EU accession offers the Kurds a crucial and unprecedented opportunity to finally shake off Turkish oppression, end the cycle of violence and vilification to which they have been subject for so many years and live freely as Kurds within the borders of their home state.
This prospect, though, can only be achieved if it becomes the mutual aim of Turkey, the Kurds and the EU.
For the EU to ensure that Turkey genuinely tackles the substantial outstanding impediments to democratization, it is imperative that the Union deals openly and robustly with the situation of the Kurds.
Europe has a historical responsibility towards the Kurds, and is politically and morally obliged to facilitate a just and peaceful resolution of the Kurdish issue. European states did, after all, build the foundations of the current situation in the Kurdish regions by failing to uphold an independent Kurdistan in the wake of the dissolution of the Ottoman Empire.
Developments since Europe washed its hands of the Kurds in the 1920s further compel the view that responsibility for ameliorating the Situation of the Kurds must be placed firmly at Europe’s door.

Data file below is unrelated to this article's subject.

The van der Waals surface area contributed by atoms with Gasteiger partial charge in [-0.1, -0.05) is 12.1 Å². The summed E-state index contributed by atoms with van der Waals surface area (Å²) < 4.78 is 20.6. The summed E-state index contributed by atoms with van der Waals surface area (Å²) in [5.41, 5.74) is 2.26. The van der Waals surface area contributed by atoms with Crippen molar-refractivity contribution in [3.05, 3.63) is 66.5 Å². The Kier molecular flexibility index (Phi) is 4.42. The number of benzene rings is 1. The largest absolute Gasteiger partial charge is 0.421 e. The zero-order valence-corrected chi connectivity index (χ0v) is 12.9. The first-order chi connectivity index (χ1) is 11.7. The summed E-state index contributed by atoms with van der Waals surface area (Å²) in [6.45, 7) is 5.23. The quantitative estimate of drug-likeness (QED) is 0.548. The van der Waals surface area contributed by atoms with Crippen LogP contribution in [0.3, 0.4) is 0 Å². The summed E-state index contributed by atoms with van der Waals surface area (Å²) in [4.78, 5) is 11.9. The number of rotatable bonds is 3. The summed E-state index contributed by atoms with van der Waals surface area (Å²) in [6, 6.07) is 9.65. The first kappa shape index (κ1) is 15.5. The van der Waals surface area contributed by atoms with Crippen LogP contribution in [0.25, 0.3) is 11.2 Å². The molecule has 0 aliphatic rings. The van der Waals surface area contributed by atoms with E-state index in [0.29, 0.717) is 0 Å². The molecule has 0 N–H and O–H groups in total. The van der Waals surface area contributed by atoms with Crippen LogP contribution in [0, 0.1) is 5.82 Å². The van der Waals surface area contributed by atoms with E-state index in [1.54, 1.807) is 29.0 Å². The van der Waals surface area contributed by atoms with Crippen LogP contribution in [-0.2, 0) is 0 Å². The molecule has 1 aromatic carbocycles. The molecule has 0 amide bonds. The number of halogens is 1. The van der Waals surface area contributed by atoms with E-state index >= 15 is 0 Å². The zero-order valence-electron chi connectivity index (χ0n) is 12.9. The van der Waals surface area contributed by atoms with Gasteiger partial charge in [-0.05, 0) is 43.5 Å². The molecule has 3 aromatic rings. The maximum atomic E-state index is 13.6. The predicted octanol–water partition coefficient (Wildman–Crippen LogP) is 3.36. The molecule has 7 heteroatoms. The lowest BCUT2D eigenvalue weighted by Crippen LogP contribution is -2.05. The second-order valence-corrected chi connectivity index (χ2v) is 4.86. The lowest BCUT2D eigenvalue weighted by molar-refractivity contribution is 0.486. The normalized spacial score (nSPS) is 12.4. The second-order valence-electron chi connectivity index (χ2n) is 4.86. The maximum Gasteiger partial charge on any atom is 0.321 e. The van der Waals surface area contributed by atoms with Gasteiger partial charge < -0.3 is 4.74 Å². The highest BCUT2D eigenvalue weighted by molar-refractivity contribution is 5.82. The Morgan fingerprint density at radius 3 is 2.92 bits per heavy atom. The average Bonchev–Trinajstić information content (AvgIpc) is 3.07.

Europe has failed substantially to issue any real condemnation of Turkey’s policies towards the Kurds, despite the fact that for many years a brutal armed conflict accompanied by a high incidence of torture was occurring on her doorstep.
This stems to a significant extent from European conceptions of the Turkish regime as a  Western ally, a NATO member and a prospective EU partner. The Kurds in Turkey are seen in Europe through Ankara’s eyes, frequently portrayed in the press and elsewhere as violent terrorists engaged in an illegal Separatist campaign.
Far from calling Turkey to account for her treatment of the Kurds, Europe has provided the raw materials for her anti-Kurdish military operations in the form of assisting Turkey to develop a formidable arms industry and supplying weapons often for free or at greatly reduced cost.
Two reports (1) in the 1990s highlighted that specific weapons Systems supplied by EU member states and used in Turkey were linked to individual incidents of Turkish violations.
Such equipment was found to have been used to carry out village evacuations, indiscriminate fire, torture, and summary executions.
To give an example about the aggressive role of a leading EU Country, Germany, towards the Kurds: